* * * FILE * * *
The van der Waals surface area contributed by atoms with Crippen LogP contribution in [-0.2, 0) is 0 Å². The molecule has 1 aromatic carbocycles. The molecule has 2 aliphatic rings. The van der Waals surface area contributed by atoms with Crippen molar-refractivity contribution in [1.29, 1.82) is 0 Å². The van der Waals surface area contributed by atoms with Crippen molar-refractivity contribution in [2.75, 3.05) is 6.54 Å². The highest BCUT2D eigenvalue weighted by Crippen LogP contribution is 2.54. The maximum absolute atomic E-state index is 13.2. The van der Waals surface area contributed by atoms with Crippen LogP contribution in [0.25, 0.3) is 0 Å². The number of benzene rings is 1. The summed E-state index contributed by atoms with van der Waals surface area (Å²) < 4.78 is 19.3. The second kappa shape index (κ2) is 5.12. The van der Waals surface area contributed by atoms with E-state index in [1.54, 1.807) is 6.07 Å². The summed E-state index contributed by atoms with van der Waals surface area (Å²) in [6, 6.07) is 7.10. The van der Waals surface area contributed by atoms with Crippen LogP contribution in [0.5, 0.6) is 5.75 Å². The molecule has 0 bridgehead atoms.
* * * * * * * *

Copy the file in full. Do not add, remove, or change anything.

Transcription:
The van der Waals surface area contributed by atoms with Crippen LogP contribution in [-0.2, 0) is 0 Å². The molecule has 1 aromatic carbocycles. The molecule has 2 aliphatic rings. The van der Waals surface area contributed by atoms with Crippen molar-refractivity contribution in [1.29, 1.82) is 0 Å². The van der Waals surface area contributed by atoms with Crippen molar-refractivity contribution in [2.75, 3.05) is 6.54 Å². The highest BCUT2D eigenvalue weighted by Crippen LogP contribution is 2.54. The maximum absolute atomic E-state index is 13.2. The van der Waals surface area contributed by atoms with Crippen LogP contribution in [0.25, 0.3) is 0 Å². The number of benzene rings is 1. The summed E-state index contributed by atoms with van der Waals surface area (Å²) < 4.78 is 19.3. The second kappa shape index (κ2) is 5.12. The van der Waals surface area contributed by atoms with E-state index in [1.54, 1.807) is 6.07 Å². The summed E-state index contributed by atoms with van der Waals surface area (Å²) in [6, 6.07) is 7.10. The van der Waals surface area contributed by atoms with Crippen LogP contribution in [0.5, 0.6) is 5.75 Å². The molecule has 0 bridgehead atoms.